The federal government will soon extend the Quarantine Act restrictions requiring out-of-Canada travellers to isolate for 14 days upon their arrival in Canada.
This requirement would otherwise expire tomorrow.
Up to this time, all returning Canadians were told they had to self-isolate for 14 days and that they were prohibited from stopping anywhere along the way home.
Once isolated, the traveller was required to report the development of any COVID-19 symptoms to public health officials.
A person who normally lives with an elderly person or someone with a compromised immune system, for example, would have to quarantine elsewhere.
More recently, Canadians returning home from abroad who didn't have credible plans to self-isolate were required to stay at a quarantine facility.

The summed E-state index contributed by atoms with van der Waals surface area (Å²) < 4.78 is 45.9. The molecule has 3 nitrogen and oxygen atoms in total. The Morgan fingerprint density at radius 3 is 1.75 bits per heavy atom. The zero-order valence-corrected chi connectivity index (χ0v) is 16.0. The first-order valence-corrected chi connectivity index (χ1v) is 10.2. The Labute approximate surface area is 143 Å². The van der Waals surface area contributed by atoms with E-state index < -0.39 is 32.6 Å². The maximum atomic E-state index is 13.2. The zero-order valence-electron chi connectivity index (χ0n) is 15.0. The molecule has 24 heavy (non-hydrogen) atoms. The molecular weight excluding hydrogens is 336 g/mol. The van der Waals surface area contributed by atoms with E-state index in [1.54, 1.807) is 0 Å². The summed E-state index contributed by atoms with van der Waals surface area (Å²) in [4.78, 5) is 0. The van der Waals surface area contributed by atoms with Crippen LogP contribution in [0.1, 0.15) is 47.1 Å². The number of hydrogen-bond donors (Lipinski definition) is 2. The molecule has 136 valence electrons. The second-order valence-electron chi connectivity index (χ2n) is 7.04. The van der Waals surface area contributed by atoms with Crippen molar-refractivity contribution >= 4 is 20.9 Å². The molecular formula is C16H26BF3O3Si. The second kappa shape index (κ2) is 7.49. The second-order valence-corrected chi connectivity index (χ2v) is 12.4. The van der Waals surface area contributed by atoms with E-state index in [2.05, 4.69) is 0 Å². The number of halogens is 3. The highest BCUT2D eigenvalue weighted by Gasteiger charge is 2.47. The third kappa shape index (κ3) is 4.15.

In addition, travellers returning from abroad were required to wear non-medical masks or face coverings before they could proceed to their final destinations.
If a traveller develops symptoms during a quarantine period, or is exposed to someone who does, the 14 days of isolation begins again.
If the Canada Border Services Agency suspects that a returning traveller is not going to comply with the rules, it can alert the Public Health Agency of Canada, which can then flag the RCMP's national operations centre. The RCMP has been playing a coordinating role with local police during the pandemic.
Maximum penalties for failing to comply with the Quarantine Act include a fine of up to $750,000 and/or imprisonment for six months. If someone jeopardizes another's life while wilfully or recklessly contravening the act, the penalties are even greater: $1 million or three years in prison, or both.
The Canada/U.S. border has also been closed, at least until July 21, except for essential (commercial) travel.